Wednesday, December 3, 2014
Brigadier General Maxcy Gregg
Maxcy Gregg was born August 1st 1814 in Columbia, South Carolina. He was the Great grandson of Esek Hopkins, commodore of the Continental Navy. He grandfather Jonathan Maxcy was the first president of South Carolina College. Gregg later attended and graduated first in his class from this school. Later it would come to be known as the University of South Carolina. He was admitted to the bar in 1839 and practiced Law with his father.
The war with Mexico brought him his first taste of military life as a Major in the 12th U.S. Infantry but, he arrived to late to participate in any major battles. So he returned home to South Carolina where he was a respected member of society.
As a life long bachelor he was considered to be one of the most "scholarly generals" when the American Civil War started. He owned his own observatory, studied astronomy, botany, ornithology and studied languages.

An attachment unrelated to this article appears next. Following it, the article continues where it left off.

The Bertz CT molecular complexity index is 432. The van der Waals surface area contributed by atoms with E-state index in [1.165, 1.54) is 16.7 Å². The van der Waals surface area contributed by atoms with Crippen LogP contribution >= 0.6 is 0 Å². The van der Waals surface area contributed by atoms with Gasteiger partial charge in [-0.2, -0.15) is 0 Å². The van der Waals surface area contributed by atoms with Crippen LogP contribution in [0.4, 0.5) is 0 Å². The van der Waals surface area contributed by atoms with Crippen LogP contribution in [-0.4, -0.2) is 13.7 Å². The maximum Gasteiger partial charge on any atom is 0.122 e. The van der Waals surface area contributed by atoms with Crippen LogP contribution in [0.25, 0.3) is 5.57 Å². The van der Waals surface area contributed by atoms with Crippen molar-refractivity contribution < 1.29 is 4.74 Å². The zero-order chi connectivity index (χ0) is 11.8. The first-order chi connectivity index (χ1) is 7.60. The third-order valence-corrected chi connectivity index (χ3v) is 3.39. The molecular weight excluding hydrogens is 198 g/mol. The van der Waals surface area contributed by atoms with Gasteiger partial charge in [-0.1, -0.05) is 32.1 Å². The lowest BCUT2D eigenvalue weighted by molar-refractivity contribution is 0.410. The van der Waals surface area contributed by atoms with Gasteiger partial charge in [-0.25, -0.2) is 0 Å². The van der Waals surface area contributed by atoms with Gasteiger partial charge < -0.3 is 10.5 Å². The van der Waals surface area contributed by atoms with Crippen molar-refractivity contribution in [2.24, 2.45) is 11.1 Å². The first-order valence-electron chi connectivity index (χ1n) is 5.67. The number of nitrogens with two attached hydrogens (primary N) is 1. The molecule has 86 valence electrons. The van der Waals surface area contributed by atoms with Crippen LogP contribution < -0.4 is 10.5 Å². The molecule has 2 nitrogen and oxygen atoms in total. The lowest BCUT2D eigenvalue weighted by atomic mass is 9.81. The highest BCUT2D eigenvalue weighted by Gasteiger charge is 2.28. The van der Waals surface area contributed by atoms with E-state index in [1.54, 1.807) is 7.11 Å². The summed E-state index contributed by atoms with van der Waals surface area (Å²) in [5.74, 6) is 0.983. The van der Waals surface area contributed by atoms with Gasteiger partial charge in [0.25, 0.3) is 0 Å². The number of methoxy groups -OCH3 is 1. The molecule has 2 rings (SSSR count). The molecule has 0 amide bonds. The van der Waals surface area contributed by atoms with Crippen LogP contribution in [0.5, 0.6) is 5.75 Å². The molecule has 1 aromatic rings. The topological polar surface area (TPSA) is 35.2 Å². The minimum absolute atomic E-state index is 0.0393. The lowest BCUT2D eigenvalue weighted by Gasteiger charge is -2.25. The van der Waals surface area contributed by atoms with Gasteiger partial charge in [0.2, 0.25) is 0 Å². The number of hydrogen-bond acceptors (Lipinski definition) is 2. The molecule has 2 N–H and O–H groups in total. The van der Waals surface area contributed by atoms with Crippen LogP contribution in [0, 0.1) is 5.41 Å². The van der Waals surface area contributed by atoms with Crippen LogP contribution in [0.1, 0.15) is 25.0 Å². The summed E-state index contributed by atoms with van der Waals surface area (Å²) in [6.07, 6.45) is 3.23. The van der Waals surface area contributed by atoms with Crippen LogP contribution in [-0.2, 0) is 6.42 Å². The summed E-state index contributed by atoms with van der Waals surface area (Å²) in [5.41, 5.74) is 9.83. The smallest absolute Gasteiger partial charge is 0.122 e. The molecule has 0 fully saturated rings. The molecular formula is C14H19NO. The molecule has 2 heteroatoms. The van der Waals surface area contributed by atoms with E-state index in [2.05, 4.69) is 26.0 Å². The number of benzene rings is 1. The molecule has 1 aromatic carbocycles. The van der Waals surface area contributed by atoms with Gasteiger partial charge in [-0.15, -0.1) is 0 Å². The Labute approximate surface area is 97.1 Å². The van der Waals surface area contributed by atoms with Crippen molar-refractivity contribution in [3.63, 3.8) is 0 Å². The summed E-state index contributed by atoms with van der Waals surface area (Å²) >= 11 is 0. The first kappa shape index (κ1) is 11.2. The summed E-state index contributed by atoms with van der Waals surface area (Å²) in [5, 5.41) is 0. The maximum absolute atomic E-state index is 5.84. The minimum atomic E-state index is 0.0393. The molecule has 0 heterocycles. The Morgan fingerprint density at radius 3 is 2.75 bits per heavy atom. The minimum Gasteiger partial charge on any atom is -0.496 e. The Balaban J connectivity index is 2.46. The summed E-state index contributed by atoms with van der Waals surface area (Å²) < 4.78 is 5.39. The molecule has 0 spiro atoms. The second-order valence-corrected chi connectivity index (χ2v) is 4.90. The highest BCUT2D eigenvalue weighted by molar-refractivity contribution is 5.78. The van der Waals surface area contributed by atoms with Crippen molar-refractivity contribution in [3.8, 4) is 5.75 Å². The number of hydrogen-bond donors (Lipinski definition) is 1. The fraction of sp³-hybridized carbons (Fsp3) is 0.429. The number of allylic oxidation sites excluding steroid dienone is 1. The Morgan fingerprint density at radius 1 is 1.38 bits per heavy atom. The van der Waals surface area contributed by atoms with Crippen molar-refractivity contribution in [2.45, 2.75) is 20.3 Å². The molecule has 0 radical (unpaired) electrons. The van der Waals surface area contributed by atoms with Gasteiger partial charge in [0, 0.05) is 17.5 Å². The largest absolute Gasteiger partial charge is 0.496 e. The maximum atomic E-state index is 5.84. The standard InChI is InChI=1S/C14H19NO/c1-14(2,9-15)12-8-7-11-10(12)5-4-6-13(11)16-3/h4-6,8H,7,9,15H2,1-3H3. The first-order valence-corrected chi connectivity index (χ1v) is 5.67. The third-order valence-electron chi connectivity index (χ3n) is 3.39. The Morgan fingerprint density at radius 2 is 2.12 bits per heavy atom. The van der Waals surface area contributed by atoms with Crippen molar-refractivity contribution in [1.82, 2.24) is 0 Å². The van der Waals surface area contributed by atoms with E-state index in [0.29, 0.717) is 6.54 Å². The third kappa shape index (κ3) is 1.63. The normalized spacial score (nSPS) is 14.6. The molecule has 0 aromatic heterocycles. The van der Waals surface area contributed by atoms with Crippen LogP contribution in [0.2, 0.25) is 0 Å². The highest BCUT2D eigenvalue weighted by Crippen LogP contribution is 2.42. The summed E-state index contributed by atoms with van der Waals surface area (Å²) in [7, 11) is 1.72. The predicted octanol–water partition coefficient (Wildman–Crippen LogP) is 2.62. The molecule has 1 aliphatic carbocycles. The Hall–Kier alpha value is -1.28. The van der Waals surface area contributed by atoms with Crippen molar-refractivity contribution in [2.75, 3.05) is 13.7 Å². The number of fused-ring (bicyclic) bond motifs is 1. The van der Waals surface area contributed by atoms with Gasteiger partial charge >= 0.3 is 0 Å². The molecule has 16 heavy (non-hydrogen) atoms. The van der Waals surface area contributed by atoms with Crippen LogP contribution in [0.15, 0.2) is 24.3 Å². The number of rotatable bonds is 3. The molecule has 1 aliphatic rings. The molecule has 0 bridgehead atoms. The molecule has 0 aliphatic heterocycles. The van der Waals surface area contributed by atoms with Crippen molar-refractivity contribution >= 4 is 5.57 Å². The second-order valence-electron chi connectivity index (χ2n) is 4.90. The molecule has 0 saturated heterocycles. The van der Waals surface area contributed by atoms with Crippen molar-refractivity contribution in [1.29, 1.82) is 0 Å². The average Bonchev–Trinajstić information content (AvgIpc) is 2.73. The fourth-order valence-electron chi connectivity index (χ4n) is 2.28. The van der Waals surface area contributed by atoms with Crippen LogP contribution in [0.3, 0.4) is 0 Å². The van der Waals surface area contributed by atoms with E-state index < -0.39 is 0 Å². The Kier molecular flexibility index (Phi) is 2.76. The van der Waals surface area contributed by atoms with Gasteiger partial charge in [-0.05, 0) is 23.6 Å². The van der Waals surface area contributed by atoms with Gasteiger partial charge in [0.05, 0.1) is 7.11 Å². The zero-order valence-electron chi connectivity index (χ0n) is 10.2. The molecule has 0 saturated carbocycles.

He was a strong advocate of states rights and was a member of the 1860 convention which passed the secession of South Carolina.
When South Carolina seceded he helped organize the 1st South Carolina Volunteer Infantry regiment. He served as the regiments first colonel and was later promoted to Brigadier General serving under General A.P. Hill in his famed "Light Division." Gregg's Brigade saw action at Gaines Mill during the Peninsula Campaign and at Second Manassas where his men refused six Federal assaults.
During the Battle of Antietam, Hill's "Light Division" forced marched almost 20 miles from Harpers Ferry to help save General Rober E. Lee's right flank. After the battle a conference on the field was held by General Robert E. Lee and A.P. Hill with fellow Brigadier Generals Maxcy Gregg, Dorsey Pender, James J. Archer, and Lawrence O'Bryan Branch. A Federal Sharpshooter seeing the group of officers fired his musket and struck General Branch in the right cheek. The bullet exited behind his left ear killing him instantly and ended up in Maxcy Gregg's thigh.
In December 1862, at the battle of Fredericksburg, The "Light Division" was in action again. During the battle, General Gregg rode the line giving orders when he was shot through the spine. He was carried from the field and died two days later on December 15th 1862. He was 48 years old.
Division Commander A.P. Hill giving last minute instructions to General Gregg.